4. Work Quickly

The barrier factor brings us to our next tip, which is to work as quickly as possible. No matter what your barrier, you must work quickly once the dough is resting on the metal surface. You have only a matter of mere minutes before the barrier begins sticking to the dough.

This means having all your toppings out and ready to go, including sauce, cheese, meats and veggies. Also, make sure you have an idea of how you want to organize your toppings beforehand while ensuring balanced coverage. It will just make things go a little faster.

All this combines to help you create a mouthwatering pizza while preventing the dough’s adherence to the metal peel. You want to work quickly but not spastically; be calm but firmly assured in your movement and speed.

5. Employ a Shaking or Rocking Motion

Another essential tip is to use a short rocking or shaking motion forward and backward on a slight angle. It will keep the barrier and dough in motion so that nothing sticks to the surface. You should shake periodically while putting on your toppings and for when you transfer the pie into the oven.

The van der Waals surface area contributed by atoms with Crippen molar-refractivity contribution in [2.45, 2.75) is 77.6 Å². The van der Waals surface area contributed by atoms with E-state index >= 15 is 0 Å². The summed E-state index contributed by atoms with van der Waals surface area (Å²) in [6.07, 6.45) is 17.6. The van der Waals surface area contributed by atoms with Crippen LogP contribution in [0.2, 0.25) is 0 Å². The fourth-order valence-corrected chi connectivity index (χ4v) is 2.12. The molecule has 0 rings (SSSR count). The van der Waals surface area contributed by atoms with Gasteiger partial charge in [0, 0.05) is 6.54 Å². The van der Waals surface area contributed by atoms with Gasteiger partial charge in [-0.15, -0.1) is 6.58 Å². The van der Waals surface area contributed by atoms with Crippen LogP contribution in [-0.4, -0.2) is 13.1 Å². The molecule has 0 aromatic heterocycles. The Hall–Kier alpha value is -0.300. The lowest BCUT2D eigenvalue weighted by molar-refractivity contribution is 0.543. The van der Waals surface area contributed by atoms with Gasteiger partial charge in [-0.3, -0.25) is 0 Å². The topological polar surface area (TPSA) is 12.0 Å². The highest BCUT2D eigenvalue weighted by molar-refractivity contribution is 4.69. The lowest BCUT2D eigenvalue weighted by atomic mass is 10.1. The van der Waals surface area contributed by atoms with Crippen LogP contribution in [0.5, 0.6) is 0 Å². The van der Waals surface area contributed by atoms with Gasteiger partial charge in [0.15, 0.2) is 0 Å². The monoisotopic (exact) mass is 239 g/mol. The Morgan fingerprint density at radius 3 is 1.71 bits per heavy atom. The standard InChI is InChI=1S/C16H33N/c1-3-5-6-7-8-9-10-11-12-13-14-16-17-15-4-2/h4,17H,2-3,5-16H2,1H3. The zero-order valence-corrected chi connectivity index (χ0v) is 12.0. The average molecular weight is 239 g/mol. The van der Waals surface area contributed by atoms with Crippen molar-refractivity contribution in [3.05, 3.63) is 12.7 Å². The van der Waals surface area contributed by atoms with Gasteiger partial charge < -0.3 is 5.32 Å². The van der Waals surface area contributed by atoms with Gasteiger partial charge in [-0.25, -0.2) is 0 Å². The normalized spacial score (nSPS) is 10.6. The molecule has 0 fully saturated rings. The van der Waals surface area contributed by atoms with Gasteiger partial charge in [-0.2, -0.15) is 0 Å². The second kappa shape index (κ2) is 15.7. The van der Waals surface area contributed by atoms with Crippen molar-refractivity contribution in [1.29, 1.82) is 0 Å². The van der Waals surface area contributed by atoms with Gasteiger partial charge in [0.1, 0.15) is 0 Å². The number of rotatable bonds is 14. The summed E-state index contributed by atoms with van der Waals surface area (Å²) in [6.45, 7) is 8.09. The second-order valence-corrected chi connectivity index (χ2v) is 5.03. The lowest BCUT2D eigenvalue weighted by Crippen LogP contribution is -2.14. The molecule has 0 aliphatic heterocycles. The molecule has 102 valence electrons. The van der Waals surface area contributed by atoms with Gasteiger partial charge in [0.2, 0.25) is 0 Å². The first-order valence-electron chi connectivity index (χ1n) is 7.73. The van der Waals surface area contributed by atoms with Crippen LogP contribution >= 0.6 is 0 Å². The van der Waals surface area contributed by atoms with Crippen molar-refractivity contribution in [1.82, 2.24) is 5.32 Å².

If you want to practice ahead of time, use a slightly damp rag of flimsy silicone mat on the metal peel with a little cornmeal underneath. The idea is to use a material that will act something like uncooked pizza dough while also shifting atop the coarse grain under it. If it falls, ther’s no loss.

6. Avoid Heat Touching the Peel

While it may sound impossible to avoid touching your metal peel to heat, it is an important step to keep in mind. Of course, it will encounter the oven and, ergo, touch heat. But, you want this contact to be as short as possible. If the heat transfers to the metal peel, it will begin cooking the dough.

When this happens, the dough sticks to the peel and no amount of flour or cornmeal will release it into the oven. So, once you’re ready to put the pie in for baking, use that shaking/rocking motion to gently place it onto the pizza pan or baking stone.


These tips are the most advisable in how to keep pizza dough from sticking to metal peel. If you’re still having problems with adherence, then you may need to do some troubleshooting. Consider revising your dough recipe, ensuring the oven temperature is hot enough and timing yourself on how long it takes to top your pie.

Latest post’s

Pizza Melted in Oven

Grimaldi’s Pizza Dough Recipe

Sam Brett

Sam Brett is the founder and editor of Pizzachefhq, a pizza enthusiast who writes about what he's learned on the way of being a pizza creator and sharing his advice, tips, and research.

Recent Posts